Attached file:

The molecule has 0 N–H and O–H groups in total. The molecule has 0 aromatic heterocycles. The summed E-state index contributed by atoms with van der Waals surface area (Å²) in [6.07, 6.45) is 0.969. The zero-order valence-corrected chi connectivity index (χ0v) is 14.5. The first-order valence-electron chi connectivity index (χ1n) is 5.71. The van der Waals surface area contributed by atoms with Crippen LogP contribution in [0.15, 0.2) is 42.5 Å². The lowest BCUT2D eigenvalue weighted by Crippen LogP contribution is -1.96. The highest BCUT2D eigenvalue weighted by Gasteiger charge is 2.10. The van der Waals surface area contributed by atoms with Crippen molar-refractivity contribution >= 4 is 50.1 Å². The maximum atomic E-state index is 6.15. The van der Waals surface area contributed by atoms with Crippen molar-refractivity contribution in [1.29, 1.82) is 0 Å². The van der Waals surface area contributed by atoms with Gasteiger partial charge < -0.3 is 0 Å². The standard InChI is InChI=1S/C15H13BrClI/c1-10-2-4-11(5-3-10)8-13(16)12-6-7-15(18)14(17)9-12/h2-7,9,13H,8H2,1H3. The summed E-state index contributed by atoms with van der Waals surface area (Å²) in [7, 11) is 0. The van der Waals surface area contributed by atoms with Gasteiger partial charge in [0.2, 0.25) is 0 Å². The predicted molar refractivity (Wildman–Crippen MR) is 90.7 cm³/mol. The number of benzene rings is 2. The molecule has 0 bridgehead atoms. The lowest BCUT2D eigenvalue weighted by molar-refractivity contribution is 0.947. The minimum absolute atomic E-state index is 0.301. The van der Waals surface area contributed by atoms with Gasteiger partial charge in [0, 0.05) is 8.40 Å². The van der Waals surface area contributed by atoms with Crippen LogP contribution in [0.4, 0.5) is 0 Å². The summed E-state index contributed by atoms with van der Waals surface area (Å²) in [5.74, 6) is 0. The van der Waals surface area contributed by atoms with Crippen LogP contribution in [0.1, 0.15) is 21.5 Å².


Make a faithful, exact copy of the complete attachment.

The molecule has 0 N–H and O–H groups in total. The molecule has 0 aromatic heterocycles. The summed E-state index contributed by atoms with van der Waals surface area (Å²) in [6.07, 6.45) is 0.969. The zero-order valence-corrected chi connectivity index (χ0v) is 14.5. The first-order valence-electron chi connectivity index (χ1n) is 5.71. The van der Waals surface area contributed by atoms with Crippen LogP contribution in [0.15, 0.2) is 42.5 Å². The lowest BCUT2D eigenvalue weighted by Crippen LogP contribution is -1.96. The highest BCUT2D eigenvalue weighted by Gasteiger charge is 2.10. The van der Waals surface area contributed by atoms with Crippen molar-refractivity contribution >= 4 is 50.1 Å². The maximum atomic E-state index is 6.15. The van der Waals surface area contributed by atoms with Crippen molar-refractivity contribution in [1.29, 1.82) is 0 Å². The van der Waals surface area contributed by atoms with Gasteiger partial charge < -0.3 is 0 Å². The standard InChI is InChI=1S/C15H13BrClI/c1-10-2-4-11(5-3-10)8-13(16)12-6-7-15(18)14(17)9-12/h2-7,9,13H,8H2,1H3. The summed E-state index contributed by atoms with van der Waals surface area (Å²) in [7, 11) is 0. The van der Waals surface area contributed by atoms with Gasteiger partial charge in [0.2, 0.25) is 0 Å². The predicted molar refractivity (Wildman–Crippen MR) is 90.7 cm³/mol. The number of benzene rings is 2. The molecule has 0 bridgehead atoms. The lowest BCUT2D eigenvalue weighted by molar-refractivity contribution is 0.947. The minimum absolute atomic E-state index is 0.301. The van der Waals surface area contributed by atoms with Gasteiger partial charge in [0, 0.05) is 8.40 Å². The van der Waals surface area contributed by atoms with Crippen LogP contribution in [0.4, 0.5) is 0 Å². The summed E-state index contributed by atoms with van der Waals surface area (Å²) in [5.74, 6) is 0. The van der Waals surface area contributed by atoms with Crippen LogP contribution in [0.1, 0.15) is 21.5 Å².